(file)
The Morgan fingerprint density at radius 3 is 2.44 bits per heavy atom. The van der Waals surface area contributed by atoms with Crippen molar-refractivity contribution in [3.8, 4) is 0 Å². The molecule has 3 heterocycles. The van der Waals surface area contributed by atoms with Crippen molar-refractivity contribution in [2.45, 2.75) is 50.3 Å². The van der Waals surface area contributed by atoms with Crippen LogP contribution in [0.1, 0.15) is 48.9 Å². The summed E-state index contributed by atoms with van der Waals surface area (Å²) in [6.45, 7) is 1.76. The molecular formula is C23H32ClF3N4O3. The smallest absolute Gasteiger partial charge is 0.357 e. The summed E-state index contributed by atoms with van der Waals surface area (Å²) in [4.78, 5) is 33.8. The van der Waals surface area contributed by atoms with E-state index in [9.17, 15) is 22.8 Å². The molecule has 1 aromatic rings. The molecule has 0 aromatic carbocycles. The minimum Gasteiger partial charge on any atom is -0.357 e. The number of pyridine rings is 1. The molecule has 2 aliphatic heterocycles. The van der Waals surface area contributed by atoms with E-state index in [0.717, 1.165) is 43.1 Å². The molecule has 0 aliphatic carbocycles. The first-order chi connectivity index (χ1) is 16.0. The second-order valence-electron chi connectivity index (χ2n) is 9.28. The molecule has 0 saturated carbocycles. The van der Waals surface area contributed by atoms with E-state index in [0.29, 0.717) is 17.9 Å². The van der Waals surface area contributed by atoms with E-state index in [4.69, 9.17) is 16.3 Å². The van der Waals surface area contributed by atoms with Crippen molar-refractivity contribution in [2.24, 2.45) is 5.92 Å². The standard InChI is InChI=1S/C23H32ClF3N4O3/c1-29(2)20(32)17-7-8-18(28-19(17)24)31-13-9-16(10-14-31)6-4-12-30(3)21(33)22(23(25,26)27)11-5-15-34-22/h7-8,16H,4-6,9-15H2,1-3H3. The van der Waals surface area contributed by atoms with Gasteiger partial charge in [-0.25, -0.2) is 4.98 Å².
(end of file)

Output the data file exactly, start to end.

The Morgan fingerprint density at radius 3 is 2.44 bits per heavy atom. The van der Waals surface area contributed by atoms with Crippen molar-refractivity contribution in [3.8, 4) is 0 Å². The molecule has 3 heterocycles. The van der Waals surface area contributed by atoms with Crippen molar-refractivity contribution in [2.45, 2.75) is 50.3 Å². The van der Waals surface area contributed by atoms with Crippen LogP contribution in [0.1, 0.15) is 48.9 Å². The summed E-state index contributed by atoms with van der Waals surface area (Å²) in [6.45, 7) is 1.76. The molecular formula is C23H32ClF3N4O3. The smallest absolute Gasteiger partial charge is 0.357 e. The summed E-state index contributed by atoms with van der Waals surface area (Å²) in [4.78, 5) is 33.8. The van der Waals surface area contributed by atoms with E-state index in [9.17, 15) is 22.8 Å². The molecule has 1 aromatic rings. The molecule has 0 aromatic carbocycles. The minimum Gasteiger partial charge on any atom is -0.357 e. The number of pyridine rings is 1. The molecule has 2 aliphatic heterocycles. The van der Waals surface area contributed by atoms with E-state index in [0.717, 1.165) is 43.1 Å². The molecule has 0 aliphatic carbocycles. The first-order chi connectivity index (χ1) is 16.0. The second-order valence-electron chi connectivity index (χ2n) is 9.28. The molecule has 0 saturated carbocycles. The van der Waals surface area contributed by atoms with E-state index in [0.29, 0.717) is 17.9 Å². The van der Waals surface area contributed by atoms with E-state index in [4.69, 9.17) is 16.3 Å². The van der Waals surface area contributed by atoms with Crippen molar-refractivity contribution in [2.24, 2.45) is 5.92 Å². The standard InChI is InChI=1S/C23H32ClF3N4O3/c1-29(2)20(32)17-7-8-18(28-19(17)24)31-13-9-16(10-14-31)6-4-12-30(3)21(33)22(23(25,26)27)11-5-15-34-22/h7-8,16H,4-6,9-15H2,1-3H3. The van der Waals surface area contributed by atoms with Gasteiger partial charge in [-0.25, -0.2) is 4.98 Å².